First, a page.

LFA reports that U.S. public schools educate 50.8 million students (nine of 10), regardless of ability, race, wealth, language, religion or country of origin. During Public Schools Week 2020, to be held February 24-28, 2020, advocates will take the thousands of pledges to Capitol Hill and state capitals across the country to illustrate to lawmakers how many people are supporting America’s public schools.
Once you take the pledge, LFA asks that you share on social media using the hashtag #PublicSchoolProud. More updates and events leading up to Public Schools Week will be announced at learningfirst.org/publicschoolsweek.
To learn more about LFA, visit learningfirst.org.
AACTE’s DEI Video Highlights Promising Practices to Recruit and Retain Teachers of Color
By Jerrica Thurman
Ed Prep Matters features the “Revolutionizing Education” column to spotlight the many ways AACTE, member institutions, and partners are pioneering leading-edge research, models, strategies and programs that focus on the three core values outlined in the current AACTE strategic plan: Diversity, Equity, and Inclusion; Quality and impact; and Inquiry and Innovation.
AACTE is focusing on ways that education leaders and colleges of education can employ to address the national shortage of educators of color more effectively. “AACTE’s new mission is to revolutionize education for all learners,” said AACTE Board Chair Kim Metcalf, dean of the college of education at the University of Nevada Las Vegas. “We are shifting our efforts to provide members support and encouragement to be innovative in ways that address not just today’s needs in their local communities, but the needs that those communities will have in years to come.”
By Lynn M. Gangone
On November 21, the U.S. Department of Education announced that new data on federal student loan debt and earnings of recent graduates by institution, degree program, and field of study had been added to the College Scorecard consumer website. In addition, the Department of Education made these data available to the public at collegescorecard.ed.gov/data.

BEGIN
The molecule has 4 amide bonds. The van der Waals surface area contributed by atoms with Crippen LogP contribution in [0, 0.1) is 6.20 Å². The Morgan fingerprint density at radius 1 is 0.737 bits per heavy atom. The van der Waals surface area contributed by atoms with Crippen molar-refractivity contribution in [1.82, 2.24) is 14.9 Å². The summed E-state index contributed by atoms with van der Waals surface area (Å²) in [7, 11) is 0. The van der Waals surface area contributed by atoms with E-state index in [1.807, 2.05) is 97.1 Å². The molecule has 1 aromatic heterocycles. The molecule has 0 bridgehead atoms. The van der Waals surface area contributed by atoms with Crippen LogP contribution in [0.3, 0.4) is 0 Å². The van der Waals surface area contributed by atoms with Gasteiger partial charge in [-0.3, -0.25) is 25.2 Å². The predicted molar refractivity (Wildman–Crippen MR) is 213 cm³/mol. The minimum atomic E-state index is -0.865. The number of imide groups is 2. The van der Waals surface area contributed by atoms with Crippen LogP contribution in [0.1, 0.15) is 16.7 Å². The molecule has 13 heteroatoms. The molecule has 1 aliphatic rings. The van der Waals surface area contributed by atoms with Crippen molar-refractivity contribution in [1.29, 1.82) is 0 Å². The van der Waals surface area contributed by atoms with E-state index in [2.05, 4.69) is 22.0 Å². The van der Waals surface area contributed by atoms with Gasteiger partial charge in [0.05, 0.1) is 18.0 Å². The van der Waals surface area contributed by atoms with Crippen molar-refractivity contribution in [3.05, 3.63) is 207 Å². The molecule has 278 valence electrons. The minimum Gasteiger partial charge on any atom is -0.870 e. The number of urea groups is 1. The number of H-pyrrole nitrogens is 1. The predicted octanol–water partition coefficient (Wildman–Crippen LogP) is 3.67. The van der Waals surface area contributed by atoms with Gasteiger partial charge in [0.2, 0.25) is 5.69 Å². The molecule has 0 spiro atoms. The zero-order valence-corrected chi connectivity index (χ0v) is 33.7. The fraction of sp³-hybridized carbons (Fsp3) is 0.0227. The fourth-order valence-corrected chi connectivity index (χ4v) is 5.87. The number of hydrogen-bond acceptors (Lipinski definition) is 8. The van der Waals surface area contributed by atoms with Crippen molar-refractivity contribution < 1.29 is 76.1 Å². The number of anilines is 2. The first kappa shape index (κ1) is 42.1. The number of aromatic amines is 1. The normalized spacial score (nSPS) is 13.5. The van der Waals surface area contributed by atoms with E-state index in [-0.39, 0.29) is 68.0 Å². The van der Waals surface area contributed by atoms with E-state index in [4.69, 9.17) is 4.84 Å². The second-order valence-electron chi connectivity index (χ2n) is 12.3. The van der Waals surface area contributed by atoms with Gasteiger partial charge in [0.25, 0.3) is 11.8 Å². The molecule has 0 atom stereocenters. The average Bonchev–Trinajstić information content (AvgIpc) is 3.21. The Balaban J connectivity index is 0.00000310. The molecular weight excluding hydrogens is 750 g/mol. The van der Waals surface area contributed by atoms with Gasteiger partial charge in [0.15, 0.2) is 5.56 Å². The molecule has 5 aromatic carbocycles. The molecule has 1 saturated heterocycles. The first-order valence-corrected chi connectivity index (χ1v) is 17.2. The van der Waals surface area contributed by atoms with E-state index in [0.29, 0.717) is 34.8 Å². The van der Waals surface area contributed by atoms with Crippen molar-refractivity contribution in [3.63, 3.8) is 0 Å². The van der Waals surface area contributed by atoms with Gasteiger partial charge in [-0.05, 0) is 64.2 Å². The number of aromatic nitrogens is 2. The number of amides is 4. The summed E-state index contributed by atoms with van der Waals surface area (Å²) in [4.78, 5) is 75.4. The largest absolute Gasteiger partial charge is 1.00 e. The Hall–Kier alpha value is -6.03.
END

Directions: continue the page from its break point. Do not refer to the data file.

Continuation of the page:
As a service to members, AACTE has excerpted the data on education graduates, along with documentation about the data, and provided instructions on how to search for your institution in this large database. Log in and access these resources.
The Department of Education Data suppressed results for smaller programs to safeguard the privacy of graduates. Our review of the data revealed that privacy suppression affects a considerable portion of the database. At larger institutions, data are only available for sizable programs and at smaller institutions, no information may be available. Despite this considerable limitation, AACTE is sharing these data because it is rare to have access to student loan debt and earnings information for recent graduates by field of study.
To provide members with a much richer understanding of how students in education programs are paying for college—and the potential implications for recruiting students to become teachers—we are also preparing a new data brief that will be available at the upcoming Annual Meeting. This report is one in a series of briefs summarizing important data on our profession that we will be releasing early next year. More to come as the AACTE 2020 Annual Meeting approaches!
If you have questions about the College Scorecard data, please contact Jacqueline King at firstname.lastname@example.org.
By Michael Dantley
Why are schools still segregated in 2019? The answer to this question is a complicated one. One with roots deep in the history of our educational system. The surface answer has to do with the fact that racist curricula and prejudice within our society still exist. Where you live determines where you go to school. Many times, the poorer, minority students live in lower income neighborhoods. And as children become racially isolated, it then trickles into our schools, resulting in segregation.
In fact, segregation is even evident in schools that are racially diverse. You’ll notice that most students in advanced placement classes are Caucasian or Asian. Who do we see in remedial classes? We see African American students, particularly African American males. Even with a diverse student population, the evidence of systemic segregation is scarily rampant. The deep vestiges of racism and segregation subtly permeate through our schools and it sets dangerous precedents.